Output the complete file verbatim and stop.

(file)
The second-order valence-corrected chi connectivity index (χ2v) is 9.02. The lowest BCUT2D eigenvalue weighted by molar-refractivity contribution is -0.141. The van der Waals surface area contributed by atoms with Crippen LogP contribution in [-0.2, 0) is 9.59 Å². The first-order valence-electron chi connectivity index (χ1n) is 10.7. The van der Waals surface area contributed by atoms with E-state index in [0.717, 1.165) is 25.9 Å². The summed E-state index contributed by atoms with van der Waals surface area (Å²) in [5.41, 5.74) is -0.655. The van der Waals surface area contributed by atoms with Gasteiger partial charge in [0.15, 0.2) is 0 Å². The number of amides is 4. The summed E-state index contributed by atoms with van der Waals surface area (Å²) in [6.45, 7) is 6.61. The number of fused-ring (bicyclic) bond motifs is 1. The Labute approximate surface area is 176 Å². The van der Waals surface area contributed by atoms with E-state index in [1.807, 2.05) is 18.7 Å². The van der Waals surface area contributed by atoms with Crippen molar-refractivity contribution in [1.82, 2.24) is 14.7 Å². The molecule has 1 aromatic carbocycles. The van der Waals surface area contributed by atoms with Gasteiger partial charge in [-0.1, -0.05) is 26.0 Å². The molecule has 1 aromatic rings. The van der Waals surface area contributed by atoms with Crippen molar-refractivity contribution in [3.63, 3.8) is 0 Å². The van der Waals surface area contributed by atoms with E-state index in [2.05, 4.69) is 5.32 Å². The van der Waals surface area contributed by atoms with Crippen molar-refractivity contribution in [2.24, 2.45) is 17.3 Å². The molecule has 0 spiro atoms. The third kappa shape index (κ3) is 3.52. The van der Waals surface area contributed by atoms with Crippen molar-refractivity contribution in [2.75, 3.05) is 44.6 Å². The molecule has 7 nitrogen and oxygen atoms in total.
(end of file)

The second-order valence-corrected chi connectivity index (χ2v) is 9.02. The lowest BCUT2D eigenvalue weighted by molar-refractivity contribution is -0.141. The van der Waals surface area contributed by atoms with Crippen LogP contribution in [-0.2, 0) is 9.59 Å². The first-order valence-electron chi connectivity index (χ1n) is 10.7. The van der Waals surface area contributed by atoms with E-state index in [0.717, 1.165) is 25.9 Å². The summed E-state index contributed by atoms with van der Waals surface area (Å²) in [5.41, 5.74) is -0.655. The van der Waals surface area contributed by atoms with Gasteiger partial charge in [0.15, 0.2) is 0 Å². The number of amides is 4. The summed E-state index contributed by atoms with van der Waals surface area (Å²) in [6.45, 7) is 6.61. The number of fused-ring (bicyclic) bond motifs is 1. The Labute approximate surface area is 176 Å². The van der Waals surface area contributed by atoms with E-state index in [1.807, 2.05) is 18.7 Å². The van der Waals surface area contributed by atoms with Crippen molar-refractivity contribution in [1.82, 2.24) is 14.7 Å². The molecule has 1 aromatic carbocycles. The van der Waals surface area contributed by atoms with Gasteiger partial charge in [-0.1, -0.05) is 26.0 Å². The molecule has 1 aromatic rings. The van der Waals surface area contributed by atoms with Crippen molar-refractivity contribution in [3.63, 3.8) is 0 Å². The van der Waals surface area contributed by atoms with E-state index in [2.05, 4.69) is 5.32 Å². The van der Waals surface area contributed by atoms with Crippen molar-refractivity contribution in [2.24, 2.45) is 17.3 Å². The molecule has 0 spiro atoms. The third kappa shape index (κ3) is 3.52. The van der Waals surface area contributed by atoms with Crippen molar-refractivity contribution in [2.75, 3.05) is 44.6 Å². The molecule has 7 nitrogen and oxygen atoms in total.